Kenya’s presidential election is underway, with the preliminary tallies showing a very close race, according to Reuters. President Uhuru Kenyatta, approaching the end of his two-term limit, will likely be replaced by either Deputy President William Ruto, 55, or former Prime Minister Raila Odinga, 77.
As the ballots are counted, the international community watches with great interest, hoping for a peaceful transition of power in a country relied upon as a key source of stability in the region. Time reports that previous elections have been troubled by violence, political division, the spread of misinformation and voting system failures.
Why it matters
“Kenya’s August elections will undoubtedly be among the most consequential political events in Africa in 2022,” according to the Council on Foreign Relations. “In a turbulent region, Kenya’s stability, economic muscle and diplomatic leadership are more essential than ever before.”
Monday, U.S. Secretary of State Antony Blinken spoke at South Africa’s University of Pretoria’s Future Africa Institute to unveil the Biden administration’s sub-Saharan Africa strategy. In his speech, Blinken outlined the priorities the U.S. shares with African nations, including “revitalizing democracies, (and) strengthening the free and open international order.”
That is what is believed to be at stake in Kenya’s election. The shift of a policy where “Africa has problems and the United States has solutions,” is outdated, and Blinken instead suggested working together to face shared “21st-century threats to democracy like misinformation, digital surveillance (and) weaponized corruption.”
In an interview with Reuters, Chris Ogunmodede, associate editor at World Politics Review, indicated that the words should be taken in a larger context, and “Blinken’s visit was transparently aimed to trying to get the continent to take the West’s side against Russia.”
The cost of a fair election
“Ethnic-based political divisions, interference in key institutions, corruption and impunity have posed challenges to Kenya’s democracy,” according to the U.S. Department of State.
And these challenges have often been met with reforms. The 2007 election resulted in mass violence, which was triggered by “the questioning of results and the fairness of electoral institutions and heightened by ethnic cleavages and elite polarization,” according to the Brookings Institute.
Since that time, a new constitution was adopted which segmented the country into 47 counties. This will be the third election giving Kenyans the chance to vote for local officials, and the “devolution” of centralized power into a more regional model has aided in the de-escalation of political tension, per The New York Times.
While structural change may have helped to mitigate the effects of hateful rhetoric and misinformation, the integrity of voter systems was a problem that required huge investments of capital.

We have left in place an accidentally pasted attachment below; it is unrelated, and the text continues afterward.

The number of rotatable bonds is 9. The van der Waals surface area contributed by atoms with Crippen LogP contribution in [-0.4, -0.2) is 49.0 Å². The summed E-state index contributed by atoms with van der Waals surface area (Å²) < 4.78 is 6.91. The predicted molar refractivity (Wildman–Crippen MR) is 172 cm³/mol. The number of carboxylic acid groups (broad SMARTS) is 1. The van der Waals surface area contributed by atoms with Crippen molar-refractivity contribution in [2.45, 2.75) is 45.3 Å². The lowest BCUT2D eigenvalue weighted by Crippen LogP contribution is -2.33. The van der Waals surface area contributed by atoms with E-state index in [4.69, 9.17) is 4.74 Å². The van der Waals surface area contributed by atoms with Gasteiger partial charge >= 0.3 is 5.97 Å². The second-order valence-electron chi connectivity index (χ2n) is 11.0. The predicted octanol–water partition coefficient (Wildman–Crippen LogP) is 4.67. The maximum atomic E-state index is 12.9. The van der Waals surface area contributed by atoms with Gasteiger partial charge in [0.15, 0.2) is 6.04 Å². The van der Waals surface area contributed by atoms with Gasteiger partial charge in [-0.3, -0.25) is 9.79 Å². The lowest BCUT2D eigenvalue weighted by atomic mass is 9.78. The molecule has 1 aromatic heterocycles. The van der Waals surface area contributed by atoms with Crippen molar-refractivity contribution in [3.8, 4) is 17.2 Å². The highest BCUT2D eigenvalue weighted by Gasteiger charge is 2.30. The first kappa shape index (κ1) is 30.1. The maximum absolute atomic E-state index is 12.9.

The New York Times reports that Kenya has one of the most expensive elections in the world. The ballots have more security features than the shilling currency notes, and the habitual claim that voting is rigged has forced the election commission to buy more expensive systems (fingerprint scanners, laptops, tablets able to stream voter data via satellite link).
Issues in play
Like many countries, Kenya has strained to recover from the COVID-19 pandemic. The economic hardships have brought the problem of the country’s reliance on Chinese lending to a head, according to Reuters. Often caught between world powers like the U.S. and China, the development of independent infrastructure is muddied by international pressure.
The current Kenyan government has declined to make its loan contracts with China public, though “Kenyans have frequently alleged that the China-funded projects are secretive, high in cost and debt creating,” per the Economic Times.
The Council on Foreign Relations reports that in previous elections, candidates have been able “to weaponize ethnicity in the pursuit of a winning electoral equation,” as many tended to vote along lines of ethnic heritage (urban centers an exception).
However, this election appears different. In an interview with Time, Ken Opalo, an assistant professor at Georgetown University’s School of Foreign Service, said “this time around ethnicity has not been as front and center as it used to be.”
According to CNN, other issues of note include the historic drought in the region, “high food and fuel prices and mass youth unemployment,” in part a result of the food supply chain disrupted by the war in Ukraine.
What to watch
There has been a disappointing voter turnout, as many are disillusioned with the system. Reuters reports that “millions of Kenyans who chose not to register to vote; the commission had hoped to sign up 6 million but got less than half of that.” The commission has estimated a turnout rate of 60%, down by 20% from the previous election.
According to The New York Times, unregulated campaign spending makes some feel that elected seats are up to the highest bidder, as expensive advertising campaigns and tours win the most voters. This sentiment, paired with “voter frustration with government’s failure to tackle economic problems” is partly to blame for a lack of engagement, per Reuters.
The winner must receive over 50% of the vote, and the final results will be announced by Aug 16. According to The Associated Press “Kenyans have a week from the announcement of official results to file any court challenges,” at which time the courts have two weeks to provide a ruling. If the ruling is in favor of re-election, as was the case in 2017, it would be held within 60 days.